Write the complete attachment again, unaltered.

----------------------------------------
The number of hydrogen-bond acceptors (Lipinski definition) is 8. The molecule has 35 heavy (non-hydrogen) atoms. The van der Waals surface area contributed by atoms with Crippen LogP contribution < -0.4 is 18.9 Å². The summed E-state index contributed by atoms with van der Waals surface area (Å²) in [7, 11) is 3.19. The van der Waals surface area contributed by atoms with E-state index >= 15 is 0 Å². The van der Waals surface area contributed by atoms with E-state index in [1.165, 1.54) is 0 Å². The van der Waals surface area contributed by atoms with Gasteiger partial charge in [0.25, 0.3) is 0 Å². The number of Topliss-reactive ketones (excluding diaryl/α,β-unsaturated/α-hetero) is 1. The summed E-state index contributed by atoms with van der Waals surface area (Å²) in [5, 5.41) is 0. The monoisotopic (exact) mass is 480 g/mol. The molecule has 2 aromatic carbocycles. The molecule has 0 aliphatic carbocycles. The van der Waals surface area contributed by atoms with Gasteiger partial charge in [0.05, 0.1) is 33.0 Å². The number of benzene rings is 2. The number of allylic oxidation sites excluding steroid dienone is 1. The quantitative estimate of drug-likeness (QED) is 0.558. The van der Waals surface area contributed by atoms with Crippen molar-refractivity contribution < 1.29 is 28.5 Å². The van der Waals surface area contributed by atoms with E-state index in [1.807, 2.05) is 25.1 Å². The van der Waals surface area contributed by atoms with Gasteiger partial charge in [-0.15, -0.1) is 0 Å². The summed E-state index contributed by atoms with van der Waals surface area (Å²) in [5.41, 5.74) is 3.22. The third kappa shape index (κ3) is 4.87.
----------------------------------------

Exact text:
The number of hydrogen-bond acceptors (Lipinski definition) is 8. The molecule has 35 heavy (non-hydrogen) atoms. The van der Waals surface area contributed by atoms with Crippen LogP contribution < -0.4 is 18.9 Å². The summed E-state index contributed by atoms with van der Waals surface area (Å²) in [7, 11) is 3.19. The van der Waals surface area contributed by atoms with E-state index >= 15 is 0 Å². The van der Waals surface area contributed by atoms with E-state index in [1.165, 1.54) is 0 Å². The van der Waals surface area contributed by atoms with Gasteiger partial charge in [0.25, 0.3) is 0 Å². The number of Topliss-reactive ketones (excluding diaryl/α,β-unsaturated/α-hetero) is 1. The summed E-state index contributed by atoms with van der Waals surface area (Å²) in [5, 5.41) is 0. The monoisotopic (exact) mass is 480 g/mol. The molecule has 2 aromatic carbocycles. The molecule has 0 aliphatic carbocycles. The van der Waals surface area contributed by atoms with Gasteiger partial charge in [0.05, 0.1) is 33.0 Å². The number of benzene rings is 2. The number of allylic oxidation sites excluding steroid dienone is 1. The quantitative estimate of drug-likeness (QED) is 0.558. The van der Waals surface area contributed by atoms with Crippen molar-refractivity contribution < 1.29 is 28.5 Å². The van der Waals surface area contributed by atoms with E-state index in [1.807, 2.05) is 25.1 Å². The van der Waals surface area contributed by atoms with Gasteiger partial charge in [-0.15, -0.1) is 0 Å². The summed E-state index contributed by atoms with van der Waals surface area (Å²) in [5.41, 5.74) is 3.22. The third kappa shape index (κ3) is 4.87.